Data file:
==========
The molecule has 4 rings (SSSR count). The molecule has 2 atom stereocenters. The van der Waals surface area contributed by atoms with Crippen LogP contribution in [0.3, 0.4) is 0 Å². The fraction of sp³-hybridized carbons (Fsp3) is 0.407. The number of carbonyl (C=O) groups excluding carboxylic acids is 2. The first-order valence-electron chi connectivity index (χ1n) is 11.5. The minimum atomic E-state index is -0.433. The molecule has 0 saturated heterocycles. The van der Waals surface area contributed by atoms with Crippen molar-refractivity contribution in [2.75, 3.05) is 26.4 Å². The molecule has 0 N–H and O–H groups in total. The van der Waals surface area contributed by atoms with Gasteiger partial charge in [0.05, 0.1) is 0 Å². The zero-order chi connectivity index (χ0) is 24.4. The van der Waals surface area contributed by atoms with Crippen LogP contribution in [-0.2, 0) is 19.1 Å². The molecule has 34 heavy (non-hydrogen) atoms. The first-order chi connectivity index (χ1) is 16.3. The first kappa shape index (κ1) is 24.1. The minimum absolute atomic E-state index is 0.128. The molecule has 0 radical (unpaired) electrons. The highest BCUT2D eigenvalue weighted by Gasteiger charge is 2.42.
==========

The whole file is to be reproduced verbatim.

The molecule has 4 rings (SSSR count). The molecule has 2 atom stereocenters. The van der Waals surface area contributed by atoms with Crippen LogP contribution in [0.3, 0.4) is 0 Å². The fraction of sp³-hybridized carbons (Fsp3) is 0.407. The number of carbonyl (C=O) groups excluding carboxylic acids is 2. The first-order valence-electron chi connectivity index (χ1n) is 11.5. The minimum atomic E-state index is -0.433. The molecule has 0 saturated heterocycles. The van der Waals surface area contributed by atoms with Crippen molar-refractivity contribution in [2.75, 3.05) is 26.4 Å². The molecule has 0 N–H and O–H groups in total. The van der Waals surface area contributed by atoms with Gasteiger partial charge in [0.05, 0.1) is 0 Å². The zero-order chi connectivity index (χ0) is 24.4. The van der Waals surface area contributed by atoms with Crippen LogP contribution in [-0.2, 0) is 19.1 Å². The molecule has 34 heavy (non-hydrogen) atoms. The first-order chi connectivity index (χ1) is 16.3. The first kappa shape index (κ1) is 24.1. The minimum absolute atomic E-state index is 0.128. The molecule has 0 radical (unpaired) electrons. The highest BCUT2D eigenvalue weighted by Gasteiger charge is 2.42.